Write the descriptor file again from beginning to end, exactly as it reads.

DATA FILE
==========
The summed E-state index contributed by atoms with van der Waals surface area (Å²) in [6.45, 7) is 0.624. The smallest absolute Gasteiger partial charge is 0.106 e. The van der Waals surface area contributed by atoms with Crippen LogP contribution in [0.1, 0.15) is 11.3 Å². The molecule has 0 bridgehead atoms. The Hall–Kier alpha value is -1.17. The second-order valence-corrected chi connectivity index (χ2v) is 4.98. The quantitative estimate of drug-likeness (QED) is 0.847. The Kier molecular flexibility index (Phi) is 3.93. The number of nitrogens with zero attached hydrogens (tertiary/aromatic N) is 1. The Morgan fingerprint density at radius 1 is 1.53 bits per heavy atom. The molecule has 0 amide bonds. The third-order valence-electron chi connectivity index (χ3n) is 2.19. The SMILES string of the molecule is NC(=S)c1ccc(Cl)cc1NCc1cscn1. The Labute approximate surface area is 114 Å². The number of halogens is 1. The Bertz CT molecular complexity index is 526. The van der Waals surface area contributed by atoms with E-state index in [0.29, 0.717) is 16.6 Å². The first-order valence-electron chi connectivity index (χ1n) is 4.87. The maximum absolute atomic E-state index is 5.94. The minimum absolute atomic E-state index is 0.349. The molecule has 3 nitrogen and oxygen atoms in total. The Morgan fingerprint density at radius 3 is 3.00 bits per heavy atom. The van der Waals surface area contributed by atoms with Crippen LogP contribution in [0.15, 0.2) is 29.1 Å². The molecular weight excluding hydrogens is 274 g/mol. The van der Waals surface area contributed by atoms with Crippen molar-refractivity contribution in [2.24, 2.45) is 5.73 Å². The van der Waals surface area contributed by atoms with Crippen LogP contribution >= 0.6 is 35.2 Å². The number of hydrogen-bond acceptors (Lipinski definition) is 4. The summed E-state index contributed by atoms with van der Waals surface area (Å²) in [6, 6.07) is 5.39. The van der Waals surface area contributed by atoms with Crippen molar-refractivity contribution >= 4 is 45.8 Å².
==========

The summed E-state index contributed by atoms with van der Waals surface area (Å²) in [6.45, 7) is 0.624. The smallest absolute Gasteiger partial charge is 0.106 e. The van der Waals surface area contributed by atoms with Crippen LogP contribution in [0.1, 0.15) is 11.3 Å². The molecule has 0 bridgehead atoms. The Hall–Kier alpha value is -1.17. The second-order valence-corrected chi connectivity index (χ2v) is 4.98. The quantitative estimate of drug-likeness (QED) is 0.847. The Kier molecular flexibility index (Phi) is 3.93. The number of nitrogens with zero attached hydrogens (tertiary/aromatic N) is 1. The Morgan fingerprint density at radius 1 is 1.53 bits per heavy atom. The molecule has 0 amide bonds. The third-order valence-electron chi connectivity index (χ3n) is 2.19. The SMILES string of the molecule is NC(=S)c1ccc(Cl)cc1NCc1cscn1. The Labute approximate surface area is 114 Å². The number of halogens is 1. The Bertz CT molecular complexity index is 526. The van der Waals surface area contributed by atoms with E-state index in [0.29, 0.717) is 16.6 Å². The first-order valence-electron chi connectivity index (χ1n) is 4.87. The maximum absolute atomic E-state index is 5.94. The minimum absolute atomic E-state index is 0.349. The molecule has 3 nitrogen and oxygen atoms in total. The Morgan fingerprint density at radius 3 is 3.00 bits per heavy atom. The van der Waals surface area contributed by atoms with Crippen LogP contribution in [0.15, 0.2) is 29.1 Å². The molecular weight excluding hydrogens is 274 g/mol. The van der Waals surface area contributed by atoms with Crippen molar-refractivity contribution in [2.24, 2.45) is 5.73 Å². The van der Waals surface area contributed by atoms with Crippen LogP contribution >= 0.6 is 35.2 Å². The number of hydrogen-bond acceptors (Lipinski definition) is 4. The summed E-state index contributed by atoms with van der Waals surface area (Å²) in [6, 6.07) is 5.39. The van der Waals surface area contributed by atoms with Crippen molar-refractivity contribution >= 4 is 45.8 Å².